Hiring and Screening Practices of Agencies Supplying Paid Caregivers to Older Adults
Version of Record online: 21 JUN 2012
© 2012, Copyright the Authors Journal compilation © 2012, The American Geriatrics Society
Journal of the American Geriatrics Society
Volume 60, Issue 7, pages 1253–1259, July 2012
How to Cite
Lindquist, L. A., Cameron, K. A., Messerges-Bernstein, J., Friesema, E., Zickuhr, L., Baker, D. W. and Wolf, M. (2012), Hiring and Screening Practices of Agencies Supplying Paid Caregivers to Older Adults. Journal of the American Geriatrics Society, 60: 1253–1259. doi: 10.1111/j.1532-5415.2012.04047.x
- Issue online: 12 JUL 2012
- Version of Record online: 21 JUN 2012
- older adults;
- home care agencies
To assess what screening practices agencies use in hiring caregivers and how caregiver competency is measured before assigning responsibilities in caring for older adults.
One-to-one phone interviews in which interviewers posed as prospective clients seeking a caregiver for an older adult relative.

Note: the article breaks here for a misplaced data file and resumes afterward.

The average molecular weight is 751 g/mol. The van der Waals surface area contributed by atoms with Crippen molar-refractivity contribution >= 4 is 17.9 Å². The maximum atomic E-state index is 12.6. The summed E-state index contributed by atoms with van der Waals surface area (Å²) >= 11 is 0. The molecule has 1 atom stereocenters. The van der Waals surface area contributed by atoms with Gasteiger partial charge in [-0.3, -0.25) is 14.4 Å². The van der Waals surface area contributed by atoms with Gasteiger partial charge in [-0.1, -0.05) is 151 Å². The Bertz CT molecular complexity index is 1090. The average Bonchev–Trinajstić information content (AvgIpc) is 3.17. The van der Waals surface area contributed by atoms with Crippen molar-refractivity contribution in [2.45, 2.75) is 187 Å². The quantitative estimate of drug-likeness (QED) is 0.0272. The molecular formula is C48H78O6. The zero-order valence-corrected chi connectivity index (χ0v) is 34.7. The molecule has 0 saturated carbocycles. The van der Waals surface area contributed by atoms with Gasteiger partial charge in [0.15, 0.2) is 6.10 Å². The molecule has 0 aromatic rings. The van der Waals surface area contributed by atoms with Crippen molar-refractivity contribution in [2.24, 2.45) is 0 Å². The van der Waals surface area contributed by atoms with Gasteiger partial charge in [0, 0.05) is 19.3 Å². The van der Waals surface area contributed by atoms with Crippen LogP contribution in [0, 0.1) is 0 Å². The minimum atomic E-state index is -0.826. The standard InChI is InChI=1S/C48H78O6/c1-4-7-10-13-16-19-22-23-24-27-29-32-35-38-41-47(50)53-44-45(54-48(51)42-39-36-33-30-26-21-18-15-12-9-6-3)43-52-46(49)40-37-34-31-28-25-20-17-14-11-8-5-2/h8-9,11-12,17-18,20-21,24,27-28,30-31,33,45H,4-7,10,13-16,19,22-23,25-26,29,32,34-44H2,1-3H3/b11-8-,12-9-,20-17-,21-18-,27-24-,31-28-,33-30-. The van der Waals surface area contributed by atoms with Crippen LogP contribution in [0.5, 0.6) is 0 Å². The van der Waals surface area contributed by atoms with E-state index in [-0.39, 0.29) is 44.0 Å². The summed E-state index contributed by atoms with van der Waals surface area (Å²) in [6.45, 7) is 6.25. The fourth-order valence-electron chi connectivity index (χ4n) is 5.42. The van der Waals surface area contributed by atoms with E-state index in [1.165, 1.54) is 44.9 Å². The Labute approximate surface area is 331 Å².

Cross-sectional cohort of agencies supplying paid caregivers to older adults in Illinois, California, Florida, Colorado, Arizona, Wisconsin, and Indiana.
Four hundred sixty-two home care agencies were contacted, of which 84 were no longer in service, 165 offered only nursing care, and 33 were excluded; 180 agencies completed interviews.
Agencies were surveyed about their hiring methods, screening measures, training practices, skill competencies assessments, and supervision. Two coders qualitatively analyzed open-ended responses.
To recruit caregivers, agencies primarily used print and Internet (e.g., Craigslist.com) advertising (n = 69, 39.2%) and word-of-mouth referrals (n = 49, 27.8%). In hiring, agencies required prior “life experiences” (n = 121, 68.8%) few of which (n = 33, 27.2%) were specific to caregiving. Screening measures included federal criminal background checks (n = 96, 55.8%) and drug testing (n = 56, 31.8%). Agencies stated that the paid caregiver could perform skills, such as medication reminding (n = 169, 96.0%). Skill competency was assessed according to caregiver self-report (n = 103, 58.5%), testing (n = 62, 35.2%), and client feedback (n = 62, 35.2%). General caregiver training length ranged from 0 to 7 days. Supervision ranged from none to weekly and included home visits, telephone calls, and caregivers visiting the central office.
Using an agency to hire paid caregivers may give older adults and their families a false sense of security regarding the background and skill set of the caregiver.